Rescuers continue efforts to free orca calf, kʷiisaḥiʔis, trapped in B.C. lagoon

An official with the Department of Fisheries and Oceans Canada (DFO) says rescue efforts to get an orphaned calf out of a lagoon off Vancouver Island have not been successful so far, but attempts are ongoing.

On Thursday, crews worked with First Nations to try to persuade the baby whale out during high tide, according to a statement from the Ehattesaht First Nation shared by the DFO.

“The on-water operation involved using Oikomi pipes from a line of vessels as a sound wall to move the animal through the narrow exit point,” the statement said.

“The team worked in perfect unison to move the whale calf, to the shallow area near the outflow. Unfortunately, the juvenile whale would not make the final trek over the sandbar; this is the same sandbar the pregnant mother live-stranded on last Saturday.”

The two-year-old calf’s mother died in the lagoon last weekend while local residents tried to free the beached animal, and a necropsy of the 15-year-old Bigg’s killer whale showed she was pregnant with a female fetus when she died.

In Thursday’s effort, he calf broke through the wall and moved back to the deep part of the lagoon.

“This was a disappointing outcome for all involved,” the First Nation said.

“However, it demonstrated the potential effectiveness of this technique and the capacity for the highly diverse team to work in tandem for a seamless execution.”

The whale was seen with a bird in its mouth, which rescuers are taking as a good sign.

“So there are indications the animal is actively pursuing feeding opportunities,” according to the statement.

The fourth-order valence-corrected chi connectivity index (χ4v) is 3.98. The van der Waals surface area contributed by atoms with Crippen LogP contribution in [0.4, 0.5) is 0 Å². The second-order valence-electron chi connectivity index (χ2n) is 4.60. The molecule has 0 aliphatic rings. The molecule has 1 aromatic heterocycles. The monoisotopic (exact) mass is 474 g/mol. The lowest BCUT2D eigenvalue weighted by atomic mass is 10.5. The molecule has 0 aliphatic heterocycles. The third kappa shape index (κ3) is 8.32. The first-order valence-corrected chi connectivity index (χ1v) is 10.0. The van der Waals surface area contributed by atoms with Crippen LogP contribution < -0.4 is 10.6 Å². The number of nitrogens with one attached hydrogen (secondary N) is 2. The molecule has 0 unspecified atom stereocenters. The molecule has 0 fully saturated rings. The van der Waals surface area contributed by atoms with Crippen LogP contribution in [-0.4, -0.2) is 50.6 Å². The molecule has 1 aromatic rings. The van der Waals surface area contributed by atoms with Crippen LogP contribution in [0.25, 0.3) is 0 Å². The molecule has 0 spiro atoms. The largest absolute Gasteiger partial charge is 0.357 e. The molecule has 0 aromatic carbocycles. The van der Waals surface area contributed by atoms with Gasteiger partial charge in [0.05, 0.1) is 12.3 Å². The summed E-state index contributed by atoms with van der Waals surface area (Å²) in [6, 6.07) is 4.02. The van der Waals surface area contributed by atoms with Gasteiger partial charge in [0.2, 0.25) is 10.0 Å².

“Responders will continue to monitor and assess the whale calf’s activities and health over the next few days as the plans going forward are decided on.”

Challenging tides are hampering the work, however, and there will be a break in the efforts over the weekend.

“Given the efforts and significant interactions on-water yesterday and the fact that the high tides are too low during the next few days, there are no on-water rescue activities planned during this time,” the statement said.

“This will provide an opportunity for those working on the operation to get some needed rest, carry out any maintenance or repairs on equipment, restock.”

The break will allow responders to work with the Ehattesaht and Nuchalaht First Nations to determine plans for once the tides are more conducive.

The DFO says 11 vessels have been on the scene working to help the baby whale, which the Ehattesaht First Nation says is “a considerable accomplishment given the remoteness of the area and the lack of major urban centres in the vicinity to source additional resources.”

Paul Cottrell, the pacific marine mammal coordinator with Fisheries and Oceans Canada, says officials and local First Nations are “monitoring and assessing” the animal from afar this weekend.

He says they are using drones to observe the animal and assess its “body condition” as they await more favourable tides in the coming days.

The juvenile orca’s name, kʷiisaḥiʔis, roughly translates to Brave Little Hunter.

Anyone who witnesses whales being harassed or disturbed to call being asked to call the Fisheries and Ocean’s Observe, Record, Report/ Marine Mammal Incident Hotline at 1-800-465-4336,

“Reporting all marine mammal incidents to the DFO Marine Mammal Response Hotline ensures responses are initiated quickly and safely where possible,” the Ehattesaht First Nation said.

With files from Hana Mae Nassar and The Canadian Press.